Forward Sonar

Forward Sonar May 11, 2015

By Bill Jennings
from issue 27-6
In our last commentary on sonar, we discussed depth sounder principles and noted that while they make you aware of what is beneath your boat, they do not let you know what you are about to drive over.  Evolving technologies of SONAR, (Sound Navigation and Ranging) are changing this. So how might this translate to new electronics for you and me?
American scientists after WWII, began researched sonar systems for the Navy. During the 1950’s, Westinghouse (now Northrop Grumman), produced some side-scan sonar systems for the military. A single conical-beam transducer was mounted on the side of research vessels, hence the name side-scan.  Next, a transducer was applied to each side of the vessel, in order to cover both sides of the vessel track.  The “side-scan” emitted conical or fan-shaped pulses toward the seafloor in a wide angle, perpendicular to the path of the sensor through the water. The intensity of the acoustic reflections from the seafloor of this fan-shaped beam was recorded in a series of cross-track slices, then stitched together, along with forward direction and speed, to form an image of the sea bottom.
The first commercial applications for Sonar units date back to the mid-sixties, when dual-frequency side-scan sonar was used for various public projects. Sound frequencies used in side-scan sonar range from 100 to 500 kHz, the higher frequencies producing better resolution and the lower, greater range. The term ‘Broadband’ refers to simultaneously transmitting several frequencies, or wider band of frequencies, from a single transducer, in order to increase image accuracy. A shorter distance between the transducer and the bottom produced a better image, so in order to achieve optimum resolution in deep water the side-scan transducers were placed in a “towfish” and pulled by a “tow cable”. Typically these side-scan sonars search a swath 60 to 160 feet wide at about 2 miles per hour, although other ranges can be used depending upon the size of the target object. Initially, commercial side-scan images were produced on paper records. Now, data is stored on computer hard drives. Matching GPS location information allows the searchers to return to any point in the image for further investigation or recovery.
Sonar today has many commercial applications; such as imaging large areas of sea floor, detecting hazardous obstructions, monitoring pipelines and cables, fisheries research and locating drowning victims. More recently, developers recognized that a market existed for sounders that could provide recreational boaters with more information than simply the depth of the water beneath their boat. Having boated regularly in the Vancouver area, I’ve always looked for technology that could make boating safer in the log-infested coastal waters of BC.  Advancing technologies in the form of affordable forward looking sonar would provide valuable information for all boaters.  Affordable ‘FLS’, or ‘Forward Looking Sonar’, apply the same principles as commercial sonar, but point the fan shaped pulses forward, so that pleasure craft can learn about potential problems ahead. This is welcome news for those who ply the BC coast as well as many others who explore unfamiliar waters in other parts of Canada.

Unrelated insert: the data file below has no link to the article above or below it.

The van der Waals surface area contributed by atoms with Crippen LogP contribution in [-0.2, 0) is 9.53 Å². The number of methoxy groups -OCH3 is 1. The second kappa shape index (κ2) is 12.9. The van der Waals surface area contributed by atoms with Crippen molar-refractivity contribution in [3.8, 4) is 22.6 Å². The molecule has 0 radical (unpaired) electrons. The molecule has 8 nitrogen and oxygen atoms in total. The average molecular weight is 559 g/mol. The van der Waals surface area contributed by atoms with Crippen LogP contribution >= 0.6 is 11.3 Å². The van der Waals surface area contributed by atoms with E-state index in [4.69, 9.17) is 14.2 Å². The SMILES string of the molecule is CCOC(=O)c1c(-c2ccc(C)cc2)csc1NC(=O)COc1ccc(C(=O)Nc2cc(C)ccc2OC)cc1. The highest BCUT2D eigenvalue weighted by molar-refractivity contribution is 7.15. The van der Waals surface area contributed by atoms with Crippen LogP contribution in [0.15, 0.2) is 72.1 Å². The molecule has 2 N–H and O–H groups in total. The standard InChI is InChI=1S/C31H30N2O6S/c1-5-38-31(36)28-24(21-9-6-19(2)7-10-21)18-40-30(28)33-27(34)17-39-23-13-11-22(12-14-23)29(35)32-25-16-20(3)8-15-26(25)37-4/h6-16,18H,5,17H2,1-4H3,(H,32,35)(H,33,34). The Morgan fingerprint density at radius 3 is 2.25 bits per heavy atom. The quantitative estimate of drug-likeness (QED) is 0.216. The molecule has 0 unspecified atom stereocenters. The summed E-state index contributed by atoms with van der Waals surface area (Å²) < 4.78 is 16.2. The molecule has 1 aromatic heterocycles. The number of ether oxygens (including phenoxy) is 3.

Unfortunately, the recreational FLS units on the market to date, have been best suited for buyers with modest expectations. One reason is that FLS is only able to register forward images that are within five times the distance to the bottom before encountering bottom return interference, so if you were in 30 ‘ of water, the unit would only record 150′ ahead.  But even when forward objects are within range, the electronic processing of compiling detailed images, from what is under the boat, is much easier to do than shoot clear images of what you are about to drive over.
Navico is currently the world’s largest marine electronics company, and is the parent company to Lowrance, Eagle, Northstar, Simrad and B&G.  In Canada, Navico products are distributed and serviced through CMC Electronics, in Montreal. Each of these well known companies is working together to develop recreational FLS systems. Other companies active in Sonar development include, Raytheon, EdgeTech, CMax, Imagenex, Sonatech Inc., WESMAR, Marine Sonic Technology, EDO Corp, EchoPilot, and Deep Vision.
Two currently available examples of affordable units are the “Ultrascan” from Interphase and the “Sonar Engine”, SE-200. The Ultrascan claims a forward range of 1,200′ and a depth of 600′ for a cost of around $5,000.  The SE-200 ‘black box’, will plug into existing chart plotters, radars or VGA flat panel displays to add FLS to your existing navigation electronics and cost even less.
But if you want more from your electronics than to impress friends with a helm full of screens, you need to be specific on the application for the electronic device you are purchasing. Is it for fishing or increased knowledge of the sea bottom? Is it for offshore use, or inland waters? Presently, I would define FLS technology as an imperfect technology that is currently in transition. Therefore, be sure to insist that the specialist who sells you a unit also guarantees that it will meet up to your expectations. And if you are like me, it needs to be easy to operate, so that you do not have to go back to school, or read volumes of manuals before turning it on. For most of us, the best plan might still be to have your first mate on the bow with a good pair of binoculars.

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